top of mind news
For the week ending April 11th, total chicken slaughter declined 5.8% from the week prior and was 5.7% below a year ago. Despite the decline, heavier bird weights propped up production, and left RTC pounds produced just 4.7% below a year ago. While recent output cuts have not been able to stem the slide lower in poultry prices, current trading ranges would suggest that at least some price support will materialize. Breast meat and wing prices look to be searching for a bottom, but tenders continue to decline. Anticipate higher chicken prices to emerge. Shell egg prices are declining as Easter interest has subsided. Plus, some foodservice egg inventories shifted into retail channels.
Beef output continues to plummet, with last week’s production schedule falling 6.7% below the week prior and 19.4% under last year. This week’s production has begun with two of the smallest non-holiday week-days in history, and, absent an aggressive weekend schedule, output may still fall. Beef supplies are tightening and wholesale prices are, in most cases, pushing above the more recent mid-March peaks. The end meats remain well supported and so do beef grinds. Challenges are expected as tight spot beef supplies will meet restaurant reopening’s in the coming weeks. But, look for production to ramp up soon.
Pork production schedules remain severely reduced, leaving last week’s production down 7.1% from the week prior and 6% below last year. Tighter schedules continue to support the wholesale pork complex, but active exports have been propping up prices as well. While the upside price action was just beginning last week, further appreciation has been witnessed this week, pushing pork bellies towards the mid-$0.90’s area and supporting the pork cutout back towards the $0.70’s area, which was more than a 34% increase during the last four weekdays.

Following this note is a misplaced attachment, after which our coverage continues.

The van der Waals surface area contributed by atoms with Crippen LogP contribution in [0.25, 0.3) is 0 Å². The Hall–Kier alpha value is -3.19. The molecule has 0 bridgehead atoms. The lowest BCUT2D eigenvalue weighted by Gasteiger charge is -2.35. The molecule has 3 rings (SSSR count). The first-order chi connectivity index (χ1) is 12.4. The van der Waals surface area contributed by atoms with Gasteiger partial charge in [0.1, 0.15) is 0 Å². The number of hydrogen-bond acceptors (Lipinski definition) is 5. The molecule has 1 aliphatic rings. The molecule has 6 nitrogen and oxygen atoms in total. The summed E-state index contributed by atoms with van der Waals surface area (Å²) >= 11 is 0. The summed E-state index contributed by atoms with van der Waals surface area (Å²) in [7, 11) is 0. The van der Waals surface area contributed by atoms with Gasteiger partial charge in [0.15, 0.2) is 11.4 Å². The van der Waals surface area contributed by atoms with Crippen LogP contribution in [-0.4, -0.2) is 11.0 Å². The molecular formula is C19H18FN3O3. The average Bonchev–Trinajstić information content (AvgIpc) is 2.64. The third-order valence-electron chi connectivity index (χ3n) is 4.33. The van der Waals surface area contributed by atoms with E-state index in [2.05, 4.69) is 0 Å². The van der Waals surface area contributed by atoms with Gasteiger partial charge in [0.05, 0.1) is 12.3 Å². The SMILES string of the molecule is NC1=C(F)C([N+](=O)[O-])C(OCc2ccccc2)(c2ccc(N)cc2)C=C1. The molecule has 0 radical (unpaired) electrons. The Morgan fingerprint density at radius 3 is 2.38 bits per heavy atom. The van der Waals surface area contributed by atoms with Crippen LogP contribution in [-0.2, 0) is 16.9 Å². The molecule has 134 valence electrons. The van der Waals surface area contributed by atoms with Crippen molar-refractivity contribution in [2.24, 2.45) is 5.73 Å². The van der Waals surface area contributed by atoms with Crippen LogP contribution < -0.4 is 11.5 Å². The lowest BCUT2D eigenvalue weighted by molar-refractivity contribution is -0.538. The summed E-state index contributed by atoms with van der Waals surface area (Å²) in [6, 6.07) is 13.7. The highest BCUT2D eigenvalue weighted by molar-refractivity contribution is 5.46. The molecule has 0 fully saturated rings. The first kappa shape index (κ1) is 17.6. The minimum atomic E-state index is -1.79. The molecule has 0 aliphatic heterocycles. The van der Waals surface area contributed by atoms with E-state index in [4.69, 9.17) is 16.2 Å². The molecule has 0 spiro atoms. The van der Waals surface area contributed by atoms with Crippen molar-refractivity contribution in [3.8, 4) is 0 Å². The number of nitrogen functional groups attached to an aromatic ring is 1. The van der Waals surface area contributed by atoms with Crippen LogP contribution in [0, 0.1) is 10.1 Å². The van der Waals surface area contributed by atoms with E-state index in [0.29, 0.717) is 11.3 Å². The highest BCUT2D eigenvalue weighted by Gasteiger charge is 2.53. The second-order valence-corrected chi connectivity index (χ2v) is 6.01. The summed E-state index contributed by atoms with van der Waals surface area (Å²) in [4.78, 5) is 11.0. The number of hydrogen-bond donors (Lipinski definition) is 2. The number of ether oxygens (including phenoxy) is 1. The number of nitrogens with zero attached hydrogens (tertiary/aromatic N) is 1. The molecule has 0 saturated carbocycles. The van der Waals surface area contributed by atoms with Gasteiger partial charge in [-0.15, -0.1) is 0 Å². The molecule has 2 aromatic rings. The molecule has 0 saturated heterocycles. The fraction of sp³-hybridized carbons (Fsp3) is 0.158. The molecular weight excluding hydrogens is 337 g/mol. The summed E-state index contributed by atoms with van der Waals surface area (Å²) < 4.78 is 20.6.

Seafood supplies have been erratic during the last several weeks due to COVID-19. The U.S. should have plenty of shrimp in storage, however. February U.S. shrimp imports were 20.4% bigger than the previous year. Further, restaurant demand for shrimp has been dismal. This could temper any upside price potential in the shrimp markets due to the Indian production shortfall for the foreseeable future until the consumer returns.
The potato markets continue to decline bucking the relatively tight supply situation brought on by the short harvest last year. As of April 1st, U.S. potato holdings were down 9.1% from the previous year and were the smallest for the date since 2013. Idaho potato inventories were down 14% from the prior year. Still, slack food service demand continues to weigh heavy on the potato markets. Any improvement in food service in the coming months could be especially supportive of the potato markets. Improving lettuce supplies are putting modest downward pressure on the lettuce markets.
THE KITCHEN SINK
Cheese block and barrel prices remain near their lowest levels since 2003 and 2009, respectively. The spot butter market is up slightly since last week but still near five-year lows. Per the USDA, U.S. milk production was 2.2% bigger than last year due to a .5% larger milk cow herd and a 1.7% gain in milk per cow yields. Farmers added a net 5k head to the herd. But the growth in the herd is almost certainly coming to an end as margins for producers have plummeted with the declined in milk and dairy product prices this month. Still, the downside risk for cheese and butter prices from here may only be modest.
The U.S. corn planting season is underway with 7% in the ground as of April 19th. This compares to the five-year average of 9% for the week. No major planting delays are anticipated. This factor and slack demand from both ethanol and animal producers have caused corn prices to near decade plus lows. Depressed prices may continue.
This past week nearby CME WTI crude oil futures went into negative territory for the first time ever and is a testament to the global supply glut due to lack of travel. Expect the crude oil and petroleum markets to remain volatile in the coming weeks.